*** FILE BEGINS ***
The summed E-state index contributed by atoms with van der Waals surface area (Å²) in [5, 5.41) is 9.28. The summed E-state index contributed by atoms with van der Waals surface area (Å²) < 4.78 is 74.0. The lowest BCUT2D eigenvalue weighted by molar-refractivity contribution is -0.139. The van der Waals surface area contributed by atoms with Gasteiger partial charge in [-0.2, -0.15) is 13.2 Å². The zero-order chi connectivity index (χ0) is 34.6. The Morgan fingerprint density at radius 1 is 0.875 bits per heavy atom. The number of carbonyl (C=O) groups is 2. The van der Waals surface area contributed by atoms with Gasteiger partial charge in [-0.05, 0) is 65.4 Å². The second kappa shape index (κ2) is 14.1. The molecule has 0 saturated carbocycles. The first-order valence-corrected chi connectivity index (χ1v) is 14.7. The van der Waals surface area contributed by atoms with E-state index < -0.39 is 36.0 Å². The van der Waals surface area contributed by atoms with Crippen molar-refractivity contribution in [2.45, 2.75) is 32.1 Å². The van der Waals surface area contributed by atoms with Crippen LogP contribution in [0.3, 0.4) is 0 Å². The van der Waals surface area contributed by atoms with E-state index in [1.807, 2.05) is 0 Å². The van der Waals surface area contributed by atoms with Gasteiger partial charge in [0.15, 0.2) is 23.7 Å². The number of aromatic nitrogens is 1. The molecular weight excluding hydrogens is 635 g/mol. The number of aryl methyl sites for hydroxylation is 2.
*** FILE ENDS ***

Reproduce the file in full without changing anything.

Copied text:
The summed E-state index contributed by atoms with van der Waals surface area (Å²) in [5, 5.41) is 9.28. The summed E-state index contributed by atoms with van der Waals surface area (Å²) < 4.78 is 74.0. The lowest BCUT2D eigenvalue weighted by molar-refractivity contribution is -0.139. The van der Waals surface area contributed by atoms with Gasteiger partial charge in [-0.2, -0.15) is 13.2 Å². The zero-order chi connectivity index (χ0) is 34.6. The Morgan fingerprint density at radius 1 is 0.875 bits per heavy atom. The number of carbonyl (C=O) groups is 2. The van der Waals surface area contributed by atoms with Gasteiger partial charge in [-0.05, 0) is 65.4 Å². The second kappa shape index (κ2) is 14.1. The molecule has 0 saturated carbocycles. The first-order valence-corrected chi connectivity index (χ1v) is 14.7. The van der Waals surface area contributed by atoms with E-state index < -0.39 is 36.0 Å². The van der Waals surface area contributed by atoms with Crippen molar-refractivity contribution in [2.45, 2.75) is 32.1 Å². The van der Waals surface area contributed by atoms with Crippen LogP contribution in [0.3, 0.4) is 0 Å². The van der Waals surface area contributed by atoms with E-state index in [1.807, 2.05) is 0 Å². The van der Waals surface area contributed by atoms with Gasteiger partial charge in [0.15, 0.2) is 23.7 Å². The number of aromatic nitrogens is 1. The molecular weight excluding hydrogens is 635 g/mol. The number of aryl methyl sites for hydroxylation is 2.